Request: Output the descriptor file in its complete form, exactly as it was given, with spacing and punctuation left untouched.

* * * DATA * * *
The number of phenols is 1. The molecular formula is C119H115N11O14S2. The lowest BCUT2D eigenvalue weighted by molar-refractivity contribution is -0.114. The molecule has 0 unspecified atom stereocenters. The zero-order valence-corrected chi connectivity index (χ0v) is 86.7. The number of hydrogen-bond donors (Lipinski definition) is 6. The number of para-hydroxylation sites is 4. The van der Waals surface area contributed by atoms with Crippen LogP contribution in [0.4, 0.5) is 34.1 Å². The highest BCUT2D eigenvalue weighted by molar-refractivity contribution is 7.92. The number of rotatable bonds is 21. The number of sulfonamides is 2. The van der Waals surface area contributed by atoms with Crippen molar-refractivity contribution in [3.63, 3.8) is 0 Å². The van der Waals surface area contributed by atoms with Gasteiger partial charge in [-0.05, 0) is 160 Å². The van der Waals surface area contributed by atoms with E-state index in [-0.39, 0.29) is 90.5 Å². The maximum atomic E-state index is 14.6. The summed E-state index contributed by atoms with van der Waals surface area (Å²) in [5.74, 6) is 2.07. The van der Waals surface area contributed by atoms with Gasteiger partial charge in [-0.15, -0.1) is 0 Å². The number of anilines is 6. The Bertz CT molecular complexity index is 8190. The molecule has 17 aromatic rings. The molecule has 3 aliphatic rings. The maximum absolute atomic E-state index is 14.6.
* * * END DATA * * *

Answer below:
The number of phenols is 1. The molecular formula is C119H115N11O14S2. The lowest BCUT2D eigenvalue weighted by molar-refractivity contribution is -0.114. The molecule has 0 unspecified atom stereocenters. The zero-order valence-corrected chi connectivity index (χ0v) is 86.7. The number of hydrogen-bond donors (Lipinski definition) is 6. The number of para-hydroxylation sites is 4. The van der Waals surface area contributed by atoms with Crippen LogP contribution in [0.4, 0.5) is 34.1 Å². The highest BCUT2D eigenvalue weighted by molar-refractivity contribution is 7.92. The number of rotatable bonds is 21. The number of sulfonamides is 2. The van der Waals surface area contributed by atoms with Crippen molar-refractivity contribution in [3.63, 3.8) is 0 Å². The van der Waals surface area contributed by atoms with Gasteiger partial charge in [-0.05, 0) is 160 Å². The van der Waals surface area contributed by atoms with E-state index in [-0.39, 0.29) is 90.5 Å². The maximum atomic E-state index is 14.6. The summed E-state index contributed by atoms with van der Waals surface area (Å²) in [5.74, 6) is 2.07. The van der Waals surface area contributed by atoms with Gasteiger partial charge in [-0.15, -0.1) is 0 Å². The number of anilines is 6. The Bertz CT molecular complexity index is 8190. The molecule has 17 aromatic rings. The molecule has 3 aliphatic rings. The maximum absolute atomic E-state index is 14.6.